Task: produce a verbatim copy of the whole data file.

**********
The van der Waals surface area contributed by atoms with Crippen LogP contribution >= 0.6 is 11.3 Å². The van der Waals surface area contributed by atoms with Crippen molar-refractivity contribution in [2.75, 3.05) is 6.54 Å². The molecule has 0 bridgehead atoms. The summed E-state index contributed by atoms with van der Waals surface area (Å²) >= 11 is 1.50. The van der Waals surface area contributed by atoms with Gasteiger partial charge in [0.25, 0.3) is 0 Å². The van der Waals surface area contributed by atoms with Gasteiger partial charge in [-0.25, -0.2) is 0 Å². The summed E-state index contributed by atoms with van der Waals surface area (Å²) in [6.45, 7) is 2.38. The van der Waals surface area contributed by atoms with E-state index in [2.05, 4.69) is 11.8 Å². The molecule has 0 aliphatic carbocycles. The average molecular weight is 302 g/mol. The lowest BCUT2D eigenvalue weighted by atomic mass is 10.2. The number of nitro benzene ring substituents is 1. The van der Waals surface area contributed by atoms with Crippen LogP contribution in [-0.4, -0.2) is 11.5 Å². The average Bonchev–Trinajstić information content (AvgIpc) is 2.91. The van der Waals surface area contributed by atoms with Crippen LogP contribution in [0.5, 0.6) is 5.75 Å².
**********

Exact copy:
The van der Waals surface area contributed by atoms with Crippen LogP contribution >= 0.6 is 11.3 Å². The van der Waals surface area contributed by atoms with Crippen molar-refractivity contribution in [2.75, 3.05) is 6.54 Å². The molecule has 0 bridgehead atoms. The summed E-state index contributed by atoms with van der Waals surface area (Å²) >= 11 is 1.50. The van der Waals surface area contributed by atoms with Gasteiger partial charge in [0.25, 0.3) is 0 Å². The van der Waals surface area contributed by atoms with Gasteiger partial charge in [-0.25, -0.2) is 0 Å². The summed E-state index contributed by atoms with van der Waals surface area (Å²) in [6.45, 7) is 2.38. The van der Waals surface area contributed by atoms with E-state index in [2.05, 4.69) is 11.8 Å². The molecule has 0 aliphatic carbocycles. The average molecular weight is 302 g/mol. The lowest BCUT2D eigenvalue weighted by atomic mass is 10.2. The number of nitro benzene ring substituents is 1. The van der Waals surface area contributed by atoms with Crippen LogP contribution in [-0.4, -0.2) is 11.5 Å². The average Bonchev–Trinajstić information content (AvgIpc) is 2.91. The van der Waals surface area contributed by atoms with Crippen LogP contribution in [0.5, 0.6) is 5.75 Å².